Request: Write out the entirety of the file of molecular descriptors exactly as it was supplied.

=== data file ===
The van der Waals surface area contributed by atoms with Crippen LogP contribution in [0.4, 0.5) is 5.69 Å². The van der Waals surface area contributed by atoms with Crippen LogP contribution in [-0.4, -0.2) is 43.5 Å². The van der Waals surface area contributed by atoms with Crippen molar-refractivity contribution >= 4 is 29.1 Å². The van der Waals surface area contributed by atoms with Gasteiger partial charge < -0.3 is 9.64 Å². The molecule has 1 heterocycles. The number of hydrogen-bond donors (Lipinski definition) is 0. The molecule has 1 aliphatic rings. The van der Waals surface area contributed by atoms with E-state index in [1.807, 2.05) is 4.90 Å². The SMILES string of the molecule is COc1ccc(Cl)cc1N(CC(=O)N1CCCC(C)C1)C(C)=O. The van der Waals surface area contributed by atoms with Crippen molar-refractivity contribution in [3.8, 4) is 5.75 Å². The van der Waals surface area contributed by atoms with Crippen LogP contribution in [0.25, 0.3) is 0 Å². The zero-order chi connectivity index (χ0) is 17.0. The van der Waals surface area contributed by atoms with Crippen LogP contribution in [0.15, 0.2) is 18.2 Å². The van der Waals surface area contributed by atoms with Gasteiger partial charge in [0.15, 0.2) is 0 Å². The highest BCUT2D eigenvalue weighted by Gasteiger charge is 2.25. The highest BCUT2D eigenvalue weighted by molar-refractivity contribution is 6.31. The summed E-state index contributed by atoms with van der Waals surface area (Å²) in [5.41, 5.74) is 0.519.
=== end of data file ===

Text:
The van der Waals surface area contributed by atoms with Crippen LogP contribution in [0.4, 0.5) is 5.69 Å². The van der Waals surface area contributed by atoms with Crippen LogP contribution in [-0.4, -0.2) is 43.5 Å². The van der Waals surface area contributed by atoms with Crippen molar-refractivity contribution >= 4 is 29.1 Å². The van der Waals surface area contributed by atoms with Gasteiger partial charge < -0.3 is 9.64 Å². The molecule has 1 heterocycles. The number of hydrogen-bond donors (Lipinski definition) is 0. The molecule has 1 aliphatic rings. The van der Waals surface area contributed by atoms with E-state index in [1.807, 2.05) is 4.90 Å². The SMILES string of the molecule is COc1ccc(Cl)cc1N(CC(=O)N1CCCC(C)C1)C(C)=O. The van der Waals surface area contributed by atoms with Crippen molar-refractivity contribution in [3.8, 4) is 5.75 Å². The van der Waals surface area contributed by atoms with Crippen LogP contribution in [0.25, 0.3) is 0 Å². The zero-order chi connectivity index (χ0) is 17.0. The van der Waals surface area contributed by atoms with Crippen LogP contribution in [0.15, 0.2) is 18.2 Å². The van der Waals surface area contributed by atoms with Gasteiger partial charge in [0.15, 0.2) is 0 Å². The highest BCUT2D eigenvalue weighted by Gasteiger charge is 2.25. The highest BCUT2D eigenvalue weighted by molar-refractivity contribution is 6.31. The summed E-state index contributed by atoms with van der Waals surface area (Å²) in [5.41, 5.74) is 0.519.